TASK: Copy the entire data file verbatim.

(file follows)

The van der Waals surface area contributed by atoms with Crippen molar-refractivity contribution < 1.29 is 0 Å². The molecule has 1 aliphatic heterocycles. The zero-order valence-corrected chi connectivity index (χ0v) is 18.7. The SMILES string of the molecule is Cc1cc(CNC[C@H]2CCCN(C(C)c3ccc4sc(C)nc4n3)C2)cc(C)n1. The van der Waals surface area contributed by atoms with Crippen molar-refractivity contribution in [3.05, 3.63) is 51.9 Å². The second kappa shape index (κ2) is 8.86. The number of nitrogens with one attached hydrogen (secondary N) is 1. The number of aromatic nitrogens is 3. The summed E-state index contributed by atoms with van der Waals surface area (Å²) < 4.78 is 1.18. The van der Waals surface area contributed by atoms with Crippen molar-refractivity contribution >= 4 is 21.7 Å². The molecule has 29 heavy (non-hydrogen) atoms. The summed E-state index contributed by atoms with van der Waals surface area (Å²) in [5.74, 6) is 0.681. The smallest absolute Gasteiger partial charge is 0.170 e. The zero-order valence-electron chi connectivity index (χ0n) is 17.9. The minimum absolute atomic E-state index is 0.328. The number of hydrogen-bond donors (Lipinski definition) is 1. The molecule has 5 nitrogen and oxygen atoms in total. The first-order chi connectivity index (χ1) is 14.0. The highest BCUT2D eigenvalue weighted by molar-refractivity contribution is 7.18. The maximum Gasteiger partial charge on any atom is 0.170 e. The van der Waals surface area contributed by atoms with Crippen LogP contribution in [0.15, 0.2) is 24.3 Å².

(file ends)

The van der Waals surface area contributed by atoms with Crippen molar-refractivity contribution < 1.29 is 0 Å². The molecule has 1 aliphatic heterocycles. The zero-order valence-corrected chi connectivity index (χ0v) is 18.7. The SMILES string of the molecule is Cc1cc(CNC[C@H]2CCCN(C(C)c3ccc4sc(C)nc4n3)C2)cc(C)n1. The van der Waals surface area contributed by atoms with Crippen molar-refractivity contribution in [3.05, 3.63) is 51.9 Å². The second kappa shape index (κ2) is 8.86. The number of nitrogens with one attached hydrogen (secondary N) is 1. The number of aromatic nitrogens is 3. The summed E-state index contributed by atoms with van der Waals surface area (Å²) < 4.78 is 1.18. The van der Waals surface area contributed by atoms with Crippen molar-refractivity contribution >= 4 is 21.7 Å². The molecule has 29 heavy (non-hydrogen) atoms. The summed E-state index contributed by atoms with van der Waals surface area (Å²) in [5.74, 6) is 0.681. The smallest absolute Gasteiger partial charge is 0.170 e. The zero-order valence-electron chi connectivity index (χ0n) is 17.9. The minimum absolute atomic E-state index is 0.328. The number of hydrogen-bond donors (Lipinski definition) is 1. The molecule has 5 nitrogen and oxygen atoms in total. The first-order chi connectivity index (χ1) is 14.0. The highest BCUT2D eigenvalue weighted by molar-refractivity contribution is 7.18. The maximum Gasteiger partial charge on any atom is 0.170 e. The van der Waals surface area contributed by atoms with Crippen LogP contribution in [0.15, 0.2) is 24.3 Å².